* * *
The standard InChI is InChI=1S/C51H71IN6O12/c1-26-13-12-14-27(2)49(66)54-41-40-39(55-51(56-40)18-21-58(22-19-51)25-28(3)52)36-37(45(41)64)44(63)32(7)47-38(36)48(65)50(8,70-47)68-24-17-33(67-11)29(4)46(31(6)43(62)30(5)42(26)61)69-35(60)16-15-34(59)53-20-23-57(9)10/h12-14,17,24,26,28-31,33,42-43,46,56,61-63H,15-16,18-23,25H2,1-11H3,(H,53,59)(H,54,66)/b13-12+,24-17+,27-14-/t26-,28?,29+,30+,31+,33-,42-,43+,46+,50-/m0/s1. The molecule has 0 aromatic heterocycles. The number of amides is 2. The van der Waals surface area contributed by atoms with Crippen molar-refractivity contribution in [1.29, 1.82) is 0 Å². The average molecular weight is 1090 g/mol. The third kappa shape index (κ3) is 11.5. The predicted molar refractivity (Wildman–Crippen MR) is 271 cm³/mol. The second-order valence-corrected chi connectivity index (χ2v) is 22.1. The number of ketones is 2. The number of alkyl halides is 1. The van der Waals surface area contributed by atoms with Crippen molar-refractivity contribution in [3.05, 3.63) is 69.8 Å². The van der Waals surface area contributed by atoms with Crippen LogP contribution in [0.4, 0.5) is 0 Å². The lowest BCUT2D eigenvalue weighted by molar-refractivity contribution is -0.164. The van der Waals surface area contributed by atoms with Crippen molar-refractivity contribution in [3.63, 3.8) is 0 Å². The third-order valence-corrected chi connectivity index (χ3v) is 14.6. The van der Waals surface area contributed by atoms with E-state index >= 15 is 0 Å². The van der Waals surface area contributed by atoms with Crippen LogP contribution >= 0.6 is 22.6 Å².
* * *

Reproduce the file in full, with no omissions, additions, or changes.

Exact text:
The standard InChI is InChI=1S/C51H71IN6O12/c1-26-13-12-14-27(2)49(66)54-41-40-39(55-51(56-40)18-21-58(22-19-51)25-28(3)52)36-37(45(41)64)44(63)32(7)47-38(36)48(65)50(8,70-47)68-24-17-33(67-11)29(4)46(31(6)43(62)30(5)42(26)61)69-35(60)16-15-34(59)53-20-23-57(9)10/h12-14,17,24,26,28-31,33,42-43,46,56,61-63H,15-16,18-23,25H2,1-11H3,(H,53,59)(H,54,66)/b13-12+,24-17+,27-14-/t26-,28?,29+,30+,31+,33-,42-,43+,46+,50-/m0/s1. The molecule has 0 aromatic heterocycles. The number of amides is 2. The van der Waals surface area contributed by atoms with Crippen molar-refractivity contribution in [1.29, 1.82) is 0 Å². The average molecular weight is 1090 g/mol. The third kappa shape index (κ3) is 11.5. The predicted molar refractivity (Wildman–Crippen MR) is 271 cm³/mol. The second-order valence-corrected chi connectivity index (χ2v) is 22.1. The number of ketones is 2. The number of alkyl halides is 1. The van der Waals surface area contributed by atoms with Crippen molar-refractivity contribution in [3.05, 3.63) is 69.8 Å². The van der Waals surface area contributed by atoms with Crippen LogP contribution in [0.4, 0.5) is 0 Å². The lowest BCUT2D eigenvalue weighted by molar-refractivity contribution is -0.164. The van der Waals surface area contributed by atoms with Crippen molar-refractivity contribution in [3.63, 3.8) is 0 Å². The third-order valence-corrected chi connectivity index (χ3v) is 14.6. The van der Waals surface area contributed by atoms with E-state index >= 15 is 0 Å². The van der Waals surface area contributed by atoms with Crippen LogP contribution >= 0.6 is 22.6 Å².